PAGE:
Low birth weight is commonly attended by neonatal complications, such as intraventricular hemorrhage or periventricular leukomalacia (Taylor et al., 2004). These brain insults appear to interfere with normal development in a wide range of domains. A previous study found a link between low birth weight and inattention/hyperactivity at age 6 that was partially mediated by motor coordination problems, but this link was weaker among girls than boys (Martel et al., 2007). The authors speculated that because girls are less vulnerable to inattention/hyperactivity than boys, female sex attenuated the risk posed by low birth weight. Thus, to the degree that motor control protects against classroom behavior problems, it could attenuate the risk posed by low birth weight for classroom behavior problems. Otherwise framed, if motor control deters classroom behavior problems, this deterrence should be stronger in low than in normal birth weight children because they are more vulnerable. Such a finding would reflect a compensatory model of development, in which more vulnerable children reap greater rewards from growth-enhancing capacities.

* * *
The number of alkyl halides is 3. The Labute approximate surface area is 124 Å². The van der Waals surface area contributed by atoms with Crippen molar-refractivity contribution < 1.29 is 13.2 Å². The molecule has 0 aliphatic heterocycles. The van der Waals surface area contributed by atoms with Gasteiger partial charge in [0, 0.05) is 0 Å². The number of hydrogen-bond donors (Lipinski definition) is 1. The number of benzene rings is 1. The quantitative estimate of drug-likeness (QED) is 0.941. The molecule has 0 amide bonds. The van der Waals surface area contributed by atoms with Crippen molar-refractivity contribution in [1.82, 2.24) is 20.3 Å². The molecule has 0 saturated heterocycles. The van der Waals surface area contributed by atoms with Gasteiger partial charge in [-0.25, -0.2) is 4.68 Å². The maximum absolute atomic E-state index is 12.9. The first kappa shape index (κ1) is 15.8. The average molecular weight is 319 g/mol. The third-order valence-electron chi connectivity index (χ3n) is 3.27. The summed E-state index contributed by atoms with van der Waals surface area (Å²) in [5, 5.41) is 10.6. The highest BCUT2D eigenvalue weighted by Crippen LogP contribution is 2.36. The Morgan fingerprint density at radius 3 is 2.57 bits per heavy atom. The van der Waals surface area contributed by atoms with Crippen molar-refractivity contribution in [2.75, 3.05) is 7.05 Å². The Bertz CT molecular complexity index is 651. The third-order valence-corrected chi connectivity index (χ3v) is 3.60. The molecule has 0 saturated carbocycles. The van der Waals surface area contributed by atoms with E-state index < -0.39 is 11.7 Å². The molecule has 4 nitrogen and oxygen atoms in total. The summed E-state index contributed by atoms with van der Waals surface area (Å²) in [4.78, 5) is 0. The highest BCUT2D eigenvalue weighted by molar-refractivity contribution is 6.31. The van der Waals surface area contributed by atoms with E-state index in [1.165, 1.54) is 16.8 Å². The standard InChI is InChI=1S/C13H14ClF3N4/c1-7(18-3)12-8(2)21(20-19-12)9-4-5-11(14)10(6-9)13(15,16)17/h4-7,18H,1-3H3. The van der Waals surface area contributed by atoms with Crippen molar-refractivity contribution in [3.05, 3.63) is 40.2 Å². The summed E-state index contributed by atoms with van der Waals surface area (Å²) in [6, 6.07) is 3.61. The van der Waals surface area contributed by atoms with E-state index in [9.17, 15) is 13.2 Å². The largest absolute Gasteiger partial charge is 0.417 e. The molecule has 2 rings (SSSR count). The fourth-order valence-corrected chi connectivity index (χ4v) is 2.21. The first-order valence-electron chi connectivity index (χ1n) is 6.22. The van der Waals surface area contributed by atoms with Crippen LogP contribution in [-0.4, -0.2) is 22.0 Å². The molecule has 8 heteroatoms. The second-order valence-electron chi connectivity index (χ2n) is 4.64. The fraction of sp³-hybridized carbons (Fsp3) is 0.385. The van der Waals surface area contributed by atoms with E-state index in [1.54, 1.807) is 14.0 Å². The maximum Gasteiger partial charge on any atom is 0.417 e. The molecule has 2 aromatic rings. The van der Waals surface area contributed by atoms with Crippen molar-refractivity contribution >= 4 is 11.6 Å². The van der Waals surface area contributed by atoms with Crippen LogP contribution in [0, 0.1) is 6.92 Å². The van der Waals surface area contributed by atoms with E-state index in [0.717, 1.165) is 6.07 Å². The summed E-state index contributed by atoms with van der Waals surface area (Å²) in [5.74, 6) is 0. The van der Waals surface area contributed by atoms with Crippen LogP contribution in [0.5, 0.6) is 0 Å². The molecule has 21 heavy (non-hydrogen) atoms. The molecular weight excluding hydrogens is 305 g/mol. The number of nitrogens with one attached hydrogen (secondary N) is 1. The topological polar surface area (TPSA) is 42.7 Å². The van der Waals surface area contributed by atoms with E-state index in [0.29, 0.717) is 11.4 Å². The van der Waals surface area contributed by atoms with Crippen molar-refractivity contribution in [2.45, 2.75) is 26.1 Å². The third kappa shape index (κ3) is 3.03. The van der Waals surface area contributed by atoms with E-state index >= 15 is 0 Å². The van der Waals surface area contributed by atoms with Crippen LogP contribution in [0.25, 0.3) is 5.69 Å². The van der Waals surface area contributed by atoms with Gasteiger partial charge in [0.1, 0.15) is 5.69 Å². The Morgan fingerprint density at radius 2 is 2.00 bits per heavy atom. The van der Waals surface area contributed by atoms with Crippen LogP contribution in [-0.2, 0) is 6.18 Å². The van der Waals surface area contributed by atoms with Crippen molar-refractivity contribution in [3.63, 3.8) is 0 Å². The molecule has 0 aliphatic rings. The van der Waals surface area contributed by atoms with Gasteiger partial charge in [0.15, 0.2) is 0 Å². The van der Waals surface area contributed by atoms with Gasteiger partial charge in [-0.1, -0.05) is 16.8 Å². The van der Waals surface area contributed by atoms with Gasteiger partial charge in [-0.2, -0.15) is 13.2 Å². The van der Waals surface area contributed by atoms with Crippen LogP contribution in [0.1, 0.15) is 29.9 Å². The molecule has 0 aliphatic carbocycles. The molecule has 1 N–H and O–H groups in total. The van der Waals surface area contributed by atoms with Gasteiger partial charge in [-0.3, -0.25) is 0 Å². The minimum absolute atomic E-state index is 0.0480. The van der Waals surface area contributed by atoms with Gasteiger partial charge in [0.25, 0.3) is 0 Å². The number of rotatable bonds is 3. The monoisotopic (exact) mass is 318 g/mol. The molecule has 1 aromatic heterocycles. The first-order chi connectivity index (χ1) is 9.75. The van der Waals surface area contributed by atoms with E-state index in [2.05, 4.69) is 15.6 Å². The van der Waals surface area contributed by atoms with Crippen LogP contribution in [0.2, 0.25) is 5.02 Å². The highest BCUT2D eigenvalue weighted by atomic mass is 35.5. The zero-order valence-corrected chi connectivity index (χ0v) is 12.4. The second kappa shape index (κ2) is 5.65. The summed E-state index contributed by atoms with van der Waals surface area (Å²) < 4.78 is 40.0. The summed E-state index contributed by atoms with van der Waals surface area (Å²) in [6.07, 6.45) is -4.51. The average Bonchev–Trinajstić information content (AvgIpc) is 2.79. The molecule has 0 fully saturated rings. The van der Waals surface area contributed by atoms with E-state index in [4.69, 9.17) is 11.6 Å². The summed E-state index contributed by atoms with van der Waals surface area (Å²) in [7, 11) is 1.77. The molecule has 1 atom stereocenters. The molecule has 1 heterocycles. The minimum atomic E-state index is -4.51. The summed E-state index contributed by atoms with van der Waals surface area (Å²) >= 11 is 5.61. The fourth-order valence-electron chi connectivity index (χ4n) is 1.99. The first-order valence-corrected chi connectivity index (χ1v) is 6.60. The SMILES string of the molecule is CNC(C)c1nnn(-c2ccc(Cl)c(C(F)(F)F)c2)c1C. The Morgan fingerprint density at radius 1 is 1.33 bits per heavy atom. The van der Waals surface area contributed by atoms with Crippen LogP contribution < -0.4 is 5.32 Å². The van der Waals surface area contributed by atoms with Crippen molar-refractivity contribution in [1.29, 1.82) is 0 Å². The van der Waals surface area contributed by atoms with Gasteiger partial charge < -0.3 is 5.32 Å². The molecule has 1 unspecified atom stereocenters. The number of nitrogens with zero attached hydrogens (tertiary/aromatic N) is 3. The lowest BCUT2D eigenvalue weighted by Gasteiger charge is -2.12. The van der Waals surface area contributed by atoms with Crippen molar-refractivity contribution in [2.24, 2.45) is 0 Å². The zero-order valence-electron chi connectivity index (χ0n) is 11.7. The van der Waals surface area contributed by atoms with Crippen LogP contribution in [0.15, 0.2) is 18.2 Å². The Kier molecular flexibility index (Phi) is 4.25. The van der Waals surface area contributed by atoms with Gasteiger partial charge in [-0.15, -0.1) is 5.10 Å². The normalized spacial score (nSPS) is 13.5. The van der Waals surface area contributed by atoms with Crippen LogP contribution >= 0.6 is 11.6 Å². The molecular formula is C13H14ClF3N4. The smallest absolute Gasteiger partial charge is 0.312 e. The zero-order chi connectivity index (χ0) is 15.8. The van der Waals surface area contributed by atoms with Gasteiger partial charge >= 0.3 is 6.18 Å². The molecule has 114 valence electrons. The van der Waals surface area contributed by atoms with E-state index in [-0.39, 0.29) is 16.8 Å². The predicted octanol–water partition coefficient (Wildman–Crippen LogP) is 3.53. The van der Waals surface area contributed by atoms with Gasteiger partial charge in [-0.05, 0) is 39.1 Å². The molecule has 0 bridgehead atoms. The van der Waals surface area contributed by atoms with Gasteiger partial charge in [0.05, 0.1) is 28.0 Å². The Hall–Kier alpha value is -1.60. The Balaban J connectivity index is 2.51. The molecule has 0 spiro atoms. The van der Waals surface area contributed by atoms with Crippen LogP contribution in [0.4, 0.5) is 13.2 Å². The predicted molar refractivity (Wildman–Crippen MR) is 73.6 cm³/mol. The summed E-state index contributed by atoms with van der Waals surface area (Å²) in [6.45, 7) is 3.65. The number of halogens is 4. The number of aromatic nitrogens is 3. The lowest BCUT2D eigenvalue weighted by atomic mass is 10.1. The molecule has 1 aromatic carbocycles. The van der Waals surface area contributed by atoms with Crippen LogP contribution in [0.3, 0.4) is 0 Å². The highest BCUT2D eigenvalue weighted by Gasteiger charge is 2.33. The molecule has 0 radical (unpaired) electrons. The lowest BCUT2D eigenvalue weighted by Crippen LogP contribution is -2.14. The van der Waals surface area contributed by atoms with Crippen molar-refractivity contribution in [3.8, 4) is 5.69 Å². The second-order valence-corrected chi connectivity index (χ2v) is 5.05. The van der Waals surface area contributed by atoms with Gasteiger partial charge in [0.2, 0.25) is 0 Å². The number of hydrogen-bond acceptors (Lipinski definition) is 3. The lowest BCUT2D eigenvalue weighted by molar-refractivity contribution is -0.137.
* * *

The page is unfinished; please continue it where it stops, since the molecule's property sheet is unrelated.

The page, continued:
The present study poses two questions. First, we investigate whether there are associations between motor control in toddlerhood and two dimensions of children’s kindergarten classroom behavior – learning behaviors and behavior problems. Specifically, a distinction is made between classroom behaviors such as attentiveness that support learning, which contribute to academic achievement (Duncan et al., 2007), and those reflecting behavior problems, such as aggression and poor social skills. Thus, we seek to replicate previously-found links between motor control and behavior problems (Bierman et al., 2008) and learning-related behaviors (Brock et al., 2009) in a single sample, and with motor control measured during toddlerhood and classroom behaviors measured during kindergarten rather than both in a single school year. Second, we ask whether motor control follows a compensatory model of development, in which low birth weight children benefit more than normal birth weight children, a cumulative model, in which low birth weight children benefit less than normal birth weight children, or a model in which all children benefit equally from motor control. The results will indicate whether motor control, typically measured as only one indicator in a composite of EC, merits attention as a factor promoting school readiness, particularly among low birth weight children.